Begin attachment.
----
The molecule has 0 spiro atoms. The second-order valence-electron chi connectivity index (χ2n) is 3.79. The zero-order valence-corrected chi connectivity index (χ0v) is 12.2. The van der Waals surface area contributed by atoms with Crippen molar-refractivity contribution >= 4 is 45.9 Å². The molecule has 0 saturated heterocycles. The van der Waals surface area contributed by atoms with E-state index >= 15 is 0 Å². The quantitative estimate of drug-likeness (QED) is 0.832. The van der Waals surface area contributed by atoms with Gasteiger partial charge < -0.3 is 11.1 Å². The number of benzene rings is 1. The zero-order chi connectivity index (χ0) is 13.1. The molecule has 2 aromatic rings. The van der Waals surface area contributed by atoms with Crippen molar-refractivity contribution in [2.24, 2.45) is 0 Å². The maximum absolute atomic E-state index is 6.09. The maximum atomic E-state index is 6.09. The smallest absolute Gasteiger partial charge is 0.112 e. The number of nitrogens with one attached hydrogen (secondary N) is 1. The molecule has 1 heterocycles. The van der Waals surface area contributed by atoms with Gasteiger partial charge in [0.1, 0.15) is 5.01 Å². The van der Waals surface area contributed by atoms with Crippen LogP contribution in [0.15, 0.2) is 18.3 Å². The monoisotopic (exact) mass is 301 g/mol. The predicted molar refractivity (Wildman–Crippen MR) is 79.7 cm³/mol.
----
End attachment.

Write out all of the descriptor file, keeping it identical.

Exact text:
The molecule has 0 spiro atoms. The second-order valence-electron chi connectivity index (χ2n) is 3.79. The zero-order valence-corrected chi connectivity index (χ0v) is 12.2. The van der Waals surface area contributed by atoms with Crippen molar-refractivity contribution >= 4 is 45.9 Å². The molecule has 0 saturated heterocycles. The van der Waals surface area contributed by atoms with E-state index >= 15 is 0 Å². The quantitative estimate of drug-likeness (QED) is 0.832. The van der Waals surface area contributed by atoms with Gasteiger partial charge < -0.3 is 11.1 Å². The number of benzene rings is 1. The zero-order chi connectivity index (χ0) is 13.1. The molecule has 2 aromatic rings. The van der Waals surface area contributed by atoms with Crippen molar-refractivity contribution in [2.24, 2.45) is 0 Å². The maximum absolute atomic E-state index is 6.09. The maximum atomic E-state index is 6.09. The smallest absolute Gasteiger partial charge is 0.112 e. The number of nitrogens with one attached hydrogen (secondary N) is 1. The molecule has 1 heterocycles. The van der Waals surface area contributed by atoms with Gasteiger partial charge in [0.1, 0.15) is 5.01 Å². The van der Waals surface area contributed by atoms with Crippen LogP contribution in [0.15, 0.2) is 18.3 Å². The monoisotopic (exact) mass is 301 g/mol. The predicted molar refractivity (Wildman–Crippen MR) is 79.7 cm³/mol.